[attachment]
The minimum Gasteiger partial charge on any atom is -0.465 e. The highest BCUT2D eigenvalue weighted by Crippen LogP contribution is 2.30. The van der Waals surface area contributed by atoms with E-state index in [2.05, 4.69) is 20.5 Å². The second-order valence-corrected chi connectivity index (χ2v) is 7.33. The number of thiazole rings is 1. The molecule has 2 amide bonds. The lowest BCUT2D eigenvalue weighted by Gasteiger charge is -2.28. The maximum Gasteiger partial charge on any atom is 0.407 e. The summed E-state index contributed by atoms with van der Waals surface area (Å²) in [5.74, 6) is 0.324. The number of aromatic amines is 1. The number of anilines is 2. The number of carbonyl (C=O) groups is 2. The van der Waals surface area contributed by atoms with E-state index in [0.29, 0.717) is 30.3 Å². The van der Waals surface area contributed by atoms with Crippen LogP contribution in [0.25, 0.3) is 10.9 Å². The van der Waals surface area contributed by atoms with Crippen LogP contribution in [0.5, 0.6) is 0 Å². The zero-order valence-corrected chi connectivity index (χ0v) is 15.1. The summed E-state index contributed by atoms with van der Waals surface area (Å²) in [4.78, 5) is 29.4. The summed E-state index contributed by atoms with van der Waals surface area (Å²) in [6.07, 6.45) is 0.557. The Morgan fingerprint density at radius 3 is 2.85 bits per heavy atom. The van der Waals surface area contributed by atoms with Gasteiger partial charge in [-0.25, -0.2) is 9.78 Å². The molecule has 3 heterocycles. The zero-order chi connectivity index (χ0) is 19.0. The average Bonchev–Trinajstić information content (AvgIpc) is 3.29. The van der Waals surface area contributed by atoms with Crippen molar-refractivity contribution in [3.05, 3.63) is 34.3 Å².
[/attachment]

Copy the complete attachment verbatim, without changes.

The minimum Gasteiger partial charge on any atom is -0.465 e. The highest BCUT2D eigenvalue weighted by Crippen LogP contribution is 2.30. The van der Waals surface area contributed by atoms with E-state index in [2.05, 4.69) is 20.5 Å². The second-order valence-corrected chi connectivity index (χ2v) is 7.33. The number of thiazole rings is 1. The molecule has 2 amide bonds. The lowest BCUT2D eigenvalue weighted by Gasteiger charge is -2.28. The maximum Gasteiger partial charge on any atom is 0.407 e. The summed E-state index contributed by atoms with van der Waals surface area (Å²) in [5.74, 6) is 0.324. The number of aromatic amines is 1. The number of anilines is 2. The number of carbonyl (C=O) groups is 2. The van der Waals surface area contributed by atoms with E-state index in [0.29, 0.717) is 30.3 Å². The van der Waals surface area contributed by atoms with Crippen LogP contribution in [0.25, 0.3) is 10.9 Å². The van der Waals surface area contributed by atoms with Crippen LogP contribution in [0.5, 0.6) is 0 Å². The zero-order valence-corrected chi connectivity index (χ0v) is 15.1. The summed E-state index contributed by atoms with van der Waals surface area (Å²) in [4.78, 5) is 29.4. The summed E-state index contributed by atoms with van der Waals surface area (Å²) in [6.07, 6.45) is 0.557. The Morgan fingerprint density at radius 3 is 2.85 bits per heavy atom. The van der Waals surface area contributed by atoms with Gasteiger partial charge in [-0.25, -0.2) is 9.78 Å². The molecule has 3 heterocycles. The zero-order chi connectivity index (χ0) is 19.0. The average Bonchev–Trinajstić information content (AvgIpc) is 3.29. The van der Waals surface area contributed by atoms with Crippen molar-refractivity contribution in [3.05, 3.63) is 34.3 Å².